In some ways, this feature creates and exacerbates a problem. It can be difficult to bundle a distribution and all of its dependencies as the dependency graph can change during the bundling process.

A CPAN for Normal Users

What would a CPAN look like for normal users? ActiveState's PPM isn't a bad model in some ways, though it hews too closely to the CPAN itself in others. Binary repositories for Linux distributions have other advantages. I can think of several attributes of a CPAN enhancement for non-developers:

  • Binary distributions, or at least not requiring the presence of a C or C++ compiler and make utilities. This could be optional.
  • Run the tests on installation for verification and reporting purposes. This could also be optional, but I like the quality-by-default approach.
  • Bundling a distribution and all of its dependencies into a single, installable package.
  • Automatic relocation (perhaps through the use of local::lib or something similar) to allow multiple versions of a single distribution installed and usable.
  • Regular, tested updates to bundles and the contained dependency graphs.
  • Working with upstream.
  • Integration with OS packages.

The latter two I have no good ideas how to accomplish. Working with upstream can be difficult in the normal case; not everyone looks at CPAN Testers reports or the CPAN's RT or other CPAN extensions. Building OS packages seems like a lot of trouble and a lot of duplicate work.

Even so, the Perl 5 ecosystem already has most of the tools necessary to build such a thing. We can build a dependency graph for most CPAN distributions, and we can identify those without accurate graphs. We can calculate the likelihood of tests passing on various Perl 5 versions and platforms given that graph. It only takes a little bit of code to bundle most graphs into a dependency-first installable bundle, and a small loader module could set @INC paths appropriately.

Given a list of dependencies, it's possible to analyze the potential graphs for solutions and identify potential points of conflict or failure. If solutions exist, the software could create an installable bundle. Source code is the easiest, but a binary is possible.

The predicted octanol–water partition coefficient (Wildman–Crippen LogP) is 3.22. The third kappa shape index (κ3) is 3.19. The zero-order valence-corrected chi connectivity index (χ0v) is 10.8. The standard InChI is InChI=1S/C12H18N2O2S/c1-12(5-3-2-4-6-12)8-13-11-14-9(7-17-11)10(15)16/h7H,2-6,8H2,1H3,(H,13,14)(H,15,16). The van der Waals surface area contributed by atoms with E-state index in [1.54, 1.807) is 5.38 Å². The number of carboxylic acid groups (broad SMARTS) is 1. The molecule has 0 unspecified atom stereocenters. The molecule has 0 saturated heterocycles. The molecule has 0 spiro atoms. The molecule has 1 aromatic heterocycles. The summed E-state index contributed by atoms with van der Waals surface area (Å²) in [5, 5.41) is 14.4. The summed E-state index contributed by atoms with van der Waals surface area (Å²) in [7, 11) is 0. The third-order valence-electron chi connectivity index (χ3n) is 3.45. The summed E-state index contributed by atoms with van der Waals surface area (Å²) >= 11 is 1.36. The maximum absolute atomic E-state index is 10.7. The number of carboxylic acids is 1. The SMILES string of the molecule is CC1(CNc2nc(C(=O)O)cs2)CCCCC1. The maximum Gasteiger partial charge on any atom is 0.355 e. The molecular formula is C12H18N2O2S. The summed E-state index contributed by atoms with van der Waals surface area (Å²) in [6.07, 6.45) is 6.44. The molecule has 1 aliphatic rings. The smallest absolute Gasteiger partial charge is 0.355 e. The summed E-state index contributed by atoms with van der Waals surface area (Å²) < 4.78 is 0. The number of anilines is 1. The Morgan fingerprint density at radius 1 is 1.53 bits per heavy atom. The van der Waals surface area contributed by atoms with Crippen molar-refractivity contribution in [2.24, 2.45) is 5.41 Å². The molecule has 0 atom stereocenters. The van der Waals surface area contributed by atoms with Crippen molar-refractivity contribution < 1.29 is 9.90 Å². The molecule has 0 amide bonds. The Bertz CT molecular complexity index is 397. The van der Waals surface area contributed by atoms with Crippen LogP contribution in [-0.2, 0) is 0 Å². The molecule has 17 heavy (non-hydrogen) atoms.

It's also possible to keep these graphs and bundles up to date, with a lag of a few hours to a couple of days. Though calculating the possible solutions from a graph may be expensive, most of the information is cacheable.

Would people use such a system? I don't know. Should it replace elements of the current CPAN system? Never; it addresses a different purpose. Is it worth building? The idea continues to tickle my mind.

2 Comments

Hi:

This is a very interesting article indeed.

I should mention I'm a CPAN developer and also a member of the Debian Perl Group, so I see different sides of the issue. I would have to agree with your assessment of what CPAN is and how it works.

I should mention that the indexing is beneficial for us since we have a program that tracks versions of packages available in CPAN, so we can make sure the packages we have in Debian are the newest version. Without this, it would be much more bandwidth-intensive and time-consuming to probe web sites (possibly many of them, at different addresses, with totally different infrastructures). With CPAN, we have a simple permalink we can expect for all the packages: http://search.cpan.org/dist/Package-Name. That also allows us to pick up the newest available version of things, irrespective of the person that uploaded it, which is really nice (especially for the big projects like Catalyst that have many co-maintainers).